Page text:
The G-Spot

Medical Reviewer

You may have one, or you may not. If you do, you may not feel anything in particular, or you may swoon with delight, or you may simply have a pressing need to urinate. The Gräfenberg Spot, or G-Spot as it is more commonly known, remains a thing of mystery. Look in any anatomy textbook - you won't find it. Ask a surgeon - they've never seen it. Ask a woman, well that's a different story.

Assuming you have a G-Spot, and not all women do, you will find it about one or two inches inside the vagina, on the frontal aspect of the vaginal wall. It's actually better to think of it as an area rather than a spot and this is because it can change in size. When sexually aroused, the area can easily quadruple in size from the initial pea-sized zone. To the touch, the area is a little rougher than the surrounding vaginal wall.

The first authoritative claim to an erogenous zone within the vagina, came in 1944, from the German doctor, Ernst Gräfenberg. Stimulating the area, Gräfenberg wrote, causes intense sexual pleasure and orgasm. Perhaps he was ahead of his time, but for reasons unknown, his 'discovery' was pretty well ignored for another 30 years or so.

In 2008, doctors at the University of L'Aquila in Italy, confirmed the existence of the G-Spot through the use of ultrasound scans. "For the first time, it is possible to determine by a simple, rapid and inexpensive method if a woman has a G-Spot or not," Dr. Emmanuele Jannini told New Scientist magazine. "Women without any visible evidence of a G-Spot cannot have a vaginal orgasm," he declared.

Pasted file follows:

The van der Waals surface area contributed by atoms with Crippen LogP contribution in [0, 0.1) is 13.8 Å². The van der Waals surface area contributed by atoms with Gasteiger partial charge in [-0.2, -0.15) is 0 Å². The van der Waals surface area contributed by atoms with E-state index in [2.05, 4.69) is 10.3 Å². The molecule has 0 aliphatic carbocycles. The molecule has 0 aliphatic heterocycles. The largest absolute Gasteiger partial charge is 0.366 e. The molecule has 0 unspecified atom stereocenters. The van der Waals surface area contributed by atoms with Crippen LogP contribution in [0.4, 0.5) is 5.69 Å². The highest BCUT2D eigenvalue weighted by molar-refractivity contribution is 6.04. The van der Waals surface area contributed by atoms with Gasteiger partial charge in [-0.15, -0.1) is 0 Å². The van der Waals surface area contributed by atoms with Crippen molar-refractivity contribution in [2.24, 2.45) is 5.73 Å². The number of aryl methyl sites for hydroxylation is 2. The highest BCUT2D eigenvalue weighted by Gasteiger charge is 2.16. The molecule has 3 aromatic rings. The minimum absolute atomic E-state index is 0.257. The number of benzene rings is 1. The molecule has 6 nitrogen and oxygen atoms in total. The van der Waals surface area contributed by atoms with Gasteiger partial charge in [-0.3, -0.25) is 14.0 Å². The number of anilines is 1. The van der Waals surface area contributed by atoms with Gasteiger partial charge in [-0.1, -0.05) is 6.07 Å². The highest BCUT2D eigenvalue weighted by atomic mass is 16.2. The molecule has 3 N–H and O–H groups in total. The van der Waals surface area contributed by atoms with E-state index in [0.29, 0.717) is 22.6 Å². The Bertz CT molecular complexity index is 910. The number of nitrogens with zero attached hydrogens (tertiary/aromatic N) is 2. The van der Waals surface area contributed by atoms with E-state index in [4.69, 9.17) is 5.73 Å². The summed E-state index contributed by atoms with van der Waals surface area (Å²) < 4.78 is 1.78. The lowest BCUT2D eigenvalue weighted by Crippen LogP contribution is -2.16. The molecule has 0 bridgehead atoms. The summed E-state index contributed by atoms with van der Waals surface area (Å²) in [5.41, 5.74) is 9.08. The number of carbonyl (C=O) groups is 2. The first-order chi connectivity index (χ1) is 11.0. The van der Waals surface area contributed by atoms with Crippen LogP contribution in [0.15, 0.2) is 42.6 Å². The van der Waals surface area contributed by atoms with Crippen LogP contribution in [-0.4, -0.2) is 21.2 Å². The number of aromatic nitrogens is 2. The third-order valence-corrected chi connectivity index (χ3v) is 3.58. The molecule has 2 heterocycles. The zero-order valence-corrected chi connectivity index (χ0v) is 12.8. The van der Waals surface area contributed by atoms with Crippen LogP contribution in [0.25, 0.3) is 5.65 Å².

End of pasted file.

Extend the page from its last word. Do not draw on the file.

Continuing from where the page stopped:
Case closed? Not likely. The announcement was met with a range of reactions. Some welcomed the news, others were more reserved. Some asked, have you really found a structure in its own right, or is it an internal extension of the clitoris? Others complained that the sample size was far too small to draw such a broad conclusion. Another strand in the argument said the structure was no more than a thickening of tissue that occurs in the absence of the prostate gland in women.

Assuming you think you have the G-Spot, this is good news, right? Not so fast. To begin with, you may be one of the women who have an insensitive G-Spot, so not much joy to be had. If stimulated, it may simply make you feel a bit uncomfortable or simply make you want to pee. Some say this is a good sign and it's worth persevering. Others say they are pretty sure they have a G-Spot but it still isn't as good as clitoral stimulation. Yet others appear to hate having the area stimulated despite the fact they are open to other forms of sexual experimentation.

Human anatomy is such that the missionary position is unlikely to stimulate the G-Spot. Because of its location the penis can only stimulate the  G-Spot if positions are adopted that allow the penis to rub against the frontal wall of the vagina.

If there is a message to take from this it is probably along the lines of everyone is different and so is their experience of sexual pleasure. The G-Spot is, perhaps, an erogenous zone, but there are very many others waiting to be explored.